Here’s another one for you fine people to chew on.
Brian turned me on to this translated blog post at Babymetal Newswire, originally by anime director Yamamoto Yukata, that’s interesting in a lot of ways for its ruminations on the Tokyo Dome performances from an artistic perspective (if you missed Daemon’s Red Night and Black Night dispatches, there’s another chance).
The money quote is Babymetal being at “the forefront of contemporary art,” as the title suggests, but it’s the reason that gets me: While Babymetal may not quite hit all the right notes all the time or be quite as perfect in their stage performance as often seems to be the case, its in the commitment to this thing they’re doing, this creation of personae and acting within them, that makes them perfect idols, and attaining that level of idol is an art in and of itself.
Fascinating, and also true.
I could couch this in a bunch of “IMHO” stuff, but I won’t because I don’t think I need to; I love Babymetal, my whole thing with idols stems from Babymetal, and I still spin the crap out of their music, but I’ve done two things previously: I’ve said that they’re basically perfect idols for largely the same reason, and I’ve pointed out the flaws in their performance when I’ve seen them (in some corners of the Internet, that apparently means that I hate them, but whatever).
It’s not the Babymetal point that I’m riffing on now, though. Yes, Babymetal does those things and is that, but look at the other really big names among our section of the Idolverse, or the different styles (like yami-kawaii) that bubble out from within it. There’s BiS, who took a George R.R. Martin approach to idol (inverting tropes while keeping the narrative structure intact); there’s Zenbu Kimi no Sei Da, the living embodiment of fractured emotions; Guso Drop, down-and-dirty hardcore scenesters; NECRONOMIDOL, mortuary-chic; and so on. Hell, Bellring Girls Heart may as well be an art project brought to life.
Now, we like the music, and we connect with the aesthetic, but think about all of the angles at play in there — the performance isn’t (or isn’t just) what’s happening on stage in the song and dance, but in the way the performers are playing a part. Do I think that Zenkimi’s Mashiro is dealing with complicated feelings of rejection, betrayal and exploitation while possibly nursing a heroin problem? I don’t, but she sure as hell is conveying that, on and off the stage, in and out of her music. There’s basically no difference between that and Hanako-san being an undead schoolgirl or Pikarin an ancient demon; personae are created, roles are established, and the show goes on.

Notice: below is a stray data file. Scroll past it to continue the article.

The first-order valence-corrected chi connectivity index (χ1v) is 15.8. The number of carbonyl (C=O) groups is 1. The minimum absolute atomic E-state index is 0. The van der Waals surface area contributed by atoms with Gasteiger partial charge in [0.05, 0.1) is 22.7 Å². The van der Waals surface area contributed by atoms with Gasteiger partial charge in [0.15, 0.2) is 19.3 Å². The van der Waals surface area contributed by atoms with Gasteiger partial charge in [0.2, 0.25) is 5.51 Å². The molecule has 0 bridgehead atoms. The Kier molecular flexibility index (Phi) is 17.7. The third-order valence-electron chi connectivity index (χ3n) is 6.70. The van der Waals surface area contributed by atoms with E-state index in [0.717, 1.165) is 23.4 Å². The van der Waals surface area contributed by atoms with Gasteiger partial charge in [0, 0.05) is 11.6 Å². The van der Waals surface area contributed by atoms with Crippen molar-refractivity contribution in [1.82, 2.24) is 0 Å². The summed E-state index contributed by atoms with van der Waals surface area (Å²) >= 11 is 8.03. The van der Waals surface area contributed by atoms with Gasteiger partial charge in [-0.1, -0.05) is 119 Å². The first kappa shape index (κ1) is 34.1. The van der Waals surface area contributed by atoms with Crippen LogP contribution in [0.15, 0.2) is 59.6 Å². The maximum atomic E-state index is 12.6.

It’s fascinating. Even Pour Lui, who meant every assault on the form of idol (which, as we’ve seen, was a form of expression separate from her actual personal feelings in its own right), nonetheless kept the underlying structure intact* (political economy folks in the room might understand it as a base and superstructure thing).
It’s in this that our darling alt-idols (set your teeth on edge!) are, in fact, the most perfect idols of all, because they’re committing to the kind of all-out personality creation of a typical idol but with wildly different rules and expectations — they’re reinventing form and function at the same time, all the time.
And yeah, I get it that it’s not always the case. There are plenty of idols who are true, genuine amateurs and enjoy putting on a little bit of an act while on stage and then drop at least some of the facade for fan interaction, and then drop all of it once the uniform comes off. That’s not a problem; I don’t even think it’s an issue, because performance art (like acting) can run a gamut from Daniel Day-Lewis to Keanu Reeves without losing the fact that it’s all still performance art.
But all of that together — and a whole bunch of stuff that I’m deliberately leaving out because I’d like for us to be able to talk about it rather than me say it at you — is a big part of what makes idol so blessed fascinating. I’m not in a position to say whether any particular idol or group’s performance is or is not “perfect idol,” but I do know that there was always a right way to do things, and that right way is being pushed and pulled and pinched and slashed by people willing to see how far the very idea of idol as a performance art can be taken. We probably haven’t even come close to the outer extremes yet, at least not in a popular way, and that’s extremely exciting.**
*We could probably spend days going over how that all worked, but that’s not the point of this piece
**It’s also a challenge to this whole thing, because Westerners care (or pretend to care) a lot more about “authenticity” in their musicians, especially so among punk+ and metal people. It’s always been one of the biggest criticisms of Babymetal, that the girls write none of the music (mostly) and don’t play instruments; for people for whom those are actually things that matter, no amount of the Kami Band selling the live experience can make up for how manufactured it all is.
I think that’s dumb, and I think we probably all do in our own way. It’s also bullshit, because what the hell does “authentic” mean anyway? More on that in a follow-up piece, I guess.